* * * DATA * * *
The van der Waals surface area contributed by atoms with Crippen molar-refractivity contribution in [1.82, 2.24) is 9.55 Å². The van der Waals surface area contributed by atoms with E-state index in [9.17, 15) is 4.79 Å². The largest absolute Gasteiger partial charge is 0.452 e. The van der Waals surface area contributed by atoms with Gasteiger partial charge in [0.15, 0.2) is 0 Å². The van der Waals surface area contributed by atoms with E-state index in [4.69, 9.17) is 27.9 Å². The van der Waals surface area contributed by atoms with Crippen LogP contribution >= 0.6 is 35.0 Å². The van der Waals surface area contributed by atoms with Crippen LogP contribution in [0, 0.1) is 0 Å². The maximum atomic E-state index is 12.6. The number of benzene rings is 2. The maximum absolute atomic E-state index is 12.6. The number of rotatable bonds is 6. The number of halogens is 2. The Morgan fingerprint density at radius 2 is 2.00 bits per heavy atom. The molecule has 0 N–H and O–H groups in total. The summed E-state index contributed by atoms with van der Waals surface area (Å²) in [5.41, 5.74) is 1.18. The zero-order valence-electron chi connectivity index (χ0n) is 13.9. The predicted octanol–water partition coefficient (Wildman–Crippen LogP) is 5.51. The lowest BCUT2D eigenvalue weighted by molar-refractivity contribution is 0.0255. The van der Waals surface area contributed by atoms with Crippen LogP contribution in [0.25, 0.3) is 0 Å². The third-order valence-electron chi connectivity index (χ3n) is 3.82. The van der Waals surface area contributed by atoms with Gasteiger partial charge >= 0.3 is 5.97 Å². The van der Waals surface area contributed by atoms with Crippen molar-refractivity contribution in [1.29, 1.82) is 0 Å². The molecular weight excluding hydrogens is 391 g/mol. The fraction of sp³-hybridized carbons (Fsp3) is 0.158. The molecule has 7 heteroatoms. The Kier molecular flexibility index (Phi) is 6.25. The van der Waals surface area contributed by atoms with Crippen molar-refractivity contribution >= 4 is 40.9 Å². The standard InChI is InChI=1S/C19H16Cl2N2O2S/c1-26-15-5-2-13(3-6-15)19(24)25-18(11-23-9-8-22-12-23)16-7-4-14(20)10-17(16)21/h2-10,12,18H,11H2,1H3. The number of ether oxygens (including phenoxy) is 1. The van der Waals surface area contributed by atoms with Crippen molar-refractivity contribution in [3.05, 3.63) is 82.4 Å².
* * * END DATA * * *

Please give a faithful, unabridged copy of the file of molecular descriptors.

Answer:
The van der Waals surface area contributed by atoms with Crippen molar-refractivity contribution in [1.82, 2.24) is 9.55 Å². The van der Waals surface area contributed by atoms with E-state index in [9.17, 15) is 4.79 Å². The largest absolute Gasteiger partial charge is 0.452 e. The van der Waals surface area contributed by atoms with Gasteiger partial charge in [0.15, 0.2) is 0 Å². The van der Waals surface area contributed by atoms with E-state index in [4.69, 9.17) is 27.9 Å². The van der Waals surface area contributed by atoms with Crippen LogP contribution >= 0.6 is 35.0 Å². The van der Waals surface area contributed by atoms with Crippen LogP contribution in [0, 0.1) is 0 Å². The maximum atomic E-state index is 12.6. The number of benzene rings is 2. The maximum absolute atomic E-state index is 12.6. The number of rotatable bonds is 6. The number of halogens is 2. The Morgan fingerprint density at radius 2 is 2.00 bits per heavy atom. The molecule has 0 N–H and O–H groups in total. The summed E-state index contributed by atoms with van der Waals surface area (Å²) in [5.41, 5.74) is 1.18. The zero-order valence-electron chi connectivity index (χ0n) is 13.9. The predicted octanol–water partition coefficient (Wildman–Crippen LogP) is 5.51. The lowest BCUT2D eigenvalue weighted by molar-refractivity contribution is 0.0255. The van der Waals surface area contributed by atoms with Crippen LogP contribution in [0.25, 0.3) is 0 Å². The third-order valence-electron chi connectivity index (χ3n) is 3.82. The van der Waals surface area contributed by atoms with Gasteiger partial charge >= 0.3 is 5.97 Å². The van der Waals surface area contributed by atoms with Crippen molar-refractivity contribution in [1.29, 1.82) is 0 Å². The molecular weight excluding hydrogens is 391 g/mol. The fraction of sp³-hybridized carbons (Fsp3) is 0.158. The molecule has 7 heteroatoms. The Kier molecular flexibility index (Phi) is 6.25. The van der Waals surface area contributed by atoms with Crippen molar-refractivity contribution >= 4 is 40.9 Å². The standard InChI is InChI=1S/C19H16Cl2N2O2S/c1-26-15-5-2-13(3-6-15)19(24)25-18(11-23-9-8-22-12-23)16-7-4-14(20)10-17(16)21/h2-10,12,18H,11H2,1H3. The number of ether oxygens (including phenoxy) is 1. The van der Waals surface area contributed by atoms with Crippen molar-refractivity contribution in [3.05, 3.63) is 82.4 Å².